It’s Social Security COLA time! Let’s get ready to RUMBLE!
Last year, we saw a slightly above average increase of 2.8% and despite Medicare costs going up, many saw their benefits go up slightly (hey, even 25 bucks extra a month is at least something).
Social Security COLA (cost-of-living adjustment) announcements are tough to calculate the exact impact. Social Security is one of the most complicated systems you can come across. For some, any COLA received seems to go straight to Medicare Part B costs, others they see a little bit of an increase. Planning for it is really, truly, a one-off every time.
This year, Social Security is set to increase by 1.6%. The first payments with the updated COLA amount will be coming in January of 2020.
To put this into perspective, here’s the past 20 years or so of Social Security COLA adjustments:
For those still working, the limit on taxing income for social security has increased from $132,900 to $137,700. At a rate of 6.2% (for employees), this would be a $298 increase in Social Security tax for someone maxing out their social security “contribution” (aka tax). That’s two years in a row we’ve seen large increases to the Social Security income ceiling.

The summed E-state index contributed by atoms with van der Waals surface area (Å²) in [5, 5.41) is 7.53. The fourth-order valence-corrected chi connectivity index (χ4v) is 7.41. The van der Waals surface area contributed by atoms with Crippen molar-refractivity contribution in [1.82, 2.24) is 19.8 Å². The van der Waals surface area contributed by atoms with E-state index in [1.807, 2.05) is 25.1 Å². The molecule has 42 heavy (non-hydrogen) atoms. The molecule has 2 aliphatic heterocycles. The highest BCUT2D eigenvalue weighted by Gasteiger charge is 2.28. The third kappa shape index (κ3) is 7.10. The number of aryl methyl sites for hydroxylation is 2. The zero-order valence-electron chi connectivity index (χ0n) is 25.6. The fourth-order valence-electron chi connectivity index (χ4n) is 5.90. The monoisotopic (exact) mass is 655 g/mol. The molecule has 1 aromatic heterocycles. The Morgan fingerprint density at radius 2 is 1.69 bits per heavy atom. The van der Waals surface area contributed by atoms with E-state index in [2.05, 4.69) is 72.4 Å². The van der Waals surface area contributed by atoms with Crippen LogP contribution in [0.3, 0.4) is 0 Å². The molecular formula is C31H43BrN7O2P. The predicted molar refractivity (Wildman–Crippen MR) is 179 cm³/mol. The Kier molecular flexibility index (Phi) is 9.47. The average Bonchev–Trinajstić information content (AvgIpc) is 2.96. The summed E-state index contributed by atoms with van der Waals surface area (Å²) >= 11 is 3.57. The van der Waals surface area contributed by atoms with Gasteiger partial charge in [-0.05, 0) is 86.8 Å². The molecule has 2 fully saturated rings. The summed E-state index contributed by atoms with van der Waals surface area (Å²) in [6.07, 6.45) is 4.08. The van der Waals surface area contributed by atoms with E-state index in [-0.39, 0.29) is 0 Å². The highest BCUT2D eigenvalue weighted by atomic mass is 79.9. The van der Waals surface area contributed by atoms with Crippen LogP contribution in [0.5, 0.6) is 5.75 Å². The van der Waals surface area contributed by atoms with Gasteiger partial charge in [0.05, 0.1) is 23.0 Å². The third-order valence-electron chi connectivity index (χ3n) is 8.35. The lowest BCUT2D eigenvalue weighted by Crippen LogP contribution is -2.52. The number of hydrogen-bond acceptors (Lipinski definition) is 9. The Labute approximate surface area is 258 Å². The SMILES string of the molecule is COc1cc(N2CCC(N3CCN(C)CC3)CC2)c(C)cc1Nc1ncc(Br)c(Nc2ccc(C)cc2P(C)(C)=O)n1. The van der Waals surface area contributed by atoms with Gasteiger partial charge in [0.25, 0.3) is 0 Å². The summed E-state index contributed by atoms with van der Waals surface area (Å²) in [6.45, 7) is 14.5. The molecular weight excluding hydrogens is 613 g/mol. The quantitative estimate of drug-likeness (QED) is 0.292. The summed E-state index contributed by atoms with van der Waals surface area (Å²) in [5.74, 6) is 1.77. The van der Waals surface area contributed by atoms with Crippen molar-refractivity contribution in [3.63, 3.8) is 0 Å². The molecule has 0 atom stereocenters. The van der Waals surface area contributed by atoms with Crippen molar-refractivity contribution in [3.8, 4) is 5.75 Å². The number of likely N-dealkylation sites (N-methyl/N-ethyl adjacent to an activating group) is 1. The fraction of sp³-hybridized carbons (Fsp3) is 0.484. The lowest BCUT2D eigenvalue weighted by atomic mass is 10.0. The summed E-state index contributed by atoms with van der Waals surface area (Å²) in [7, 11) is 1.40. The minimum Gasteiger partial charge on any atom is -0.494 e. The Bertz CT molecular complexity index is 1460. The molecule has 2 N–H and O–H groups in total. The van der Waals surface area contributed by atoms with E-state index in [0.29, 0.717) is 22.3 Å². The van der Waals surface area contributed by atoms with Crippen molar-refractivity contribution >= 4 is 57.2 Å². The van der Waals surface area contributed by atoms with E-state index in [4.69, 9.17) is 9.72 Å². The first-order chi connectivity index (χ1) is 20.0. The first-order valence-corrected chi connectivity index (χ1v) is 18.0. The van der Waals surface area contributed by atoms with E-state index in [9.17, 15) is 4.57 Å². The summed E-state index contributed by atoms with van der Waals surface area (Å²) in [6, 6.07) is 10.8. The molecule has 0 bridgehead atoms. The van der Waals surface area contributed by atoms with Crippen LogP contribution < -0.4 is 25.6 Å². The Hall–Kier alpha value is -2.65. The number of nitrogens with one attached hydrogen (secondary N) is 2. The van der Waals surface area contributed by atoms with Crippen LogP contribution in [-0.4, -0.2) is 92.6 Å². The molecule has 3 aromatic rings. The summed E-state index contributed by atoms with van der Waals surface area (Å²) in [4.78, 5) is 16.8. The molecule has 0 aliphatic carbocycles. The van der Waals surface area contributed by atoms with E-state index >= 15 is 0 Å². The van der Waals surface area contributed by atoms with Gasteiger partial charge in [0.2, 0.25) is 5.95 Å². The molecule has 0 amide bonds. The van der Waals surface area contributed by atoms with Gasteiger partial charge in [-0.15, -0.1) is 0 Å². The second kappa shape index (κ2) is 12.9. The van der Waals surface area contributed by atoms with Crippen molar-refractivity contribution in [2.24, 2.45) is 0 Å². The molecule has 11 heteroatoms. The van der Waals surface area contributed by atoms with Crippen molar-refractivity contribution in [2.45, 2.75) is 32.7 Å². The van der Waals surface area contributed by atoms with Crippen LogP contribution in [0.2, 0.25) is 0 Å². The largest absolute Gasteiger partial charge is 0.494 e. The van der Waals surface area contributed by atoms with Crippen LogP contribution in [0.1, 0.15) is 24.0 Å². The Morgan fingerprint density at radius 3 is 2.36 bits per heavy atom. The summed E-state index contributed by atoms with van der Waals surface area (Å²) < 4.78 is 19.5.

This should be expected at a minimum moving forward. This was the first year we’ve seen Social Security pay out more benefits than revenue taken in. Something to continue to monitor.
Medicare does not have an income ceiling. All earned income (wages, or self-employment income) is charged 1.45% on the first $250,000 and then jumps and additional 3.8% for income after that (for Married Filing Jointly filers).
Social Security will continue to be in the news over the coming couple of years. And we will keep providing updates along the way.
Content in this material is for general information only and not intended to provide specific advice or recommendations for any individual. Any economic forecasts set forth may not develop as predicted.